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Grafting experiments

Grafting 1 I was working on trying to learn grafting today.  I did some last year but could not tell completely my rate of success (or lack of it) because the deer kept eating off the leaves on the rootstocks and ended up killing the large majority of them.  I did have a graft take for a Gracious plum and I planted it out.  I was looking at it today and we will see if it survived soon.  I must say, the graft union is not a pleasant looking thing, but it will heal over and be unnoticable in time.

Scionwood is dormant cuttings from last year’s growth.  For each graft, you need a piece with 2 – 3 buds on it.  Often, a cutting can yield several grafting pieces.  The picture above is of some rootstock.

Rootstock is selected for various reasons.  It could be a combination of wanting to dwarf the final tree size, it’s ability to deal better with certain soil conditions, vigor in growth or disease resistance.

Back to the project on this evening’s agenda.  Today I received some much coveted Granny Smith Apple scionwood and tonight I got to work on grafting it onto some domestic apple rootstock, which will yield a standard size tree.  Due to the varying thicknesses of the scionwood, I had to use various techniques.  First, I broke out a new tool to try that will make saddle and omega grafts and will also do bud grafts (which I will have to be patient a few more months to try out).

Grafting 2

I did find that for this tool to be successful, I needed a larger gage (diameter) of scionwood and rootstock and they really needed to match closely on size.  I stuck with the saddle style cut when using this tool for now.  On the rootstock, the cut looks like it is domed up and on the scionwood, it is a U shape.  The scionwood then sits like a saddle over the rootstock.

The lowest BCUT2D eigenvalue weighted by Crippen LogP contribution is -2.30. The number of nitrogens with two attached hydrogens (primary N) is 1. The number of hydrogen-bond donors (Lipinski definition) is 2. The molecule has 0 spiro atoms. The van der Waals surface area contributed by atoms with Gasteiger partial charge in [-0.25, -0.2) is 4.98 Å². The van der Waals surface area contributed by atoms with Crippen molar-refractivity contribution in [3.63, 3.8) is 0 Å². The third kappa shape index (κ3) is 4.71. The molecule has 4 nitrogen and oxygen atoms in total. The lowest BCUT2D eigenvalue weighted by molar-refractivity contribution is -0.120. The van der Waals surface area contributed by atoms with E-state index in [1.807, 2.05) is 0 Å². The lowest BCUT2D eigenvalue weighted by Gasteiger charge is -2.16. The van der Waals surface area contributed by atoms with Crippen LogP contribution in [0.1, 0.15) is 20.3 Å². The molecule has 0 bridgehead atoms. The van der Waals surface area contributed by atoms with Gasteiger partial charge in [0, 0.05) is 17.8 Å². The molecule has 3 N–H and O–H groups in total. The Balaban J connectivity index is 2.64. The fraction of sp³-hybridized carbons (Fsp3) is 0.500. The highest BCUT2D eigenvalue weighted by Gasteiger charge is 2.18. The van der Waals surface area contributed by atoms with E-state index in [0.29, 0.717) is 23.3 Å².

Grafting 3

When putting the two pieces together, I had to be careful not to touch the cut surfaces with my hands or this could impact the ability of the graft to take.  On each cut piece, there is an area right under the bark that is light green.  This is known as the cambium layer and is where the “active growth” cells are located.  When aligning the scionwood to the rootstock, I needed to make sure that the cambium layer of each line up.

After nesting the two pieces together I wrapped the graft union with a rubber band to help to hold the union tight and prevent it from shifting while healing together the joint.  This rubber band will be removed once the graft takes so that the joint doesn’t end up being girdled.

Grafting 4

Next, it was time to add an extra layer of protection, to keep the water out of the joint and to protect it from drying out.  Some people use standard wax for this process, but I use a product that is like a stretchy wax like sheet which I cut into strips and wrap completely over the rubber band.

Grafting 5

Finally I labeled the tree (since I had several different varieties that I was working with) and then potted them up temporarily.  They will need to be protected during the healing stage and planted out and protected if they take.  Now, it will be like watching paint dry, trying to be patient while waiting to see if they take.  Wish me luck!

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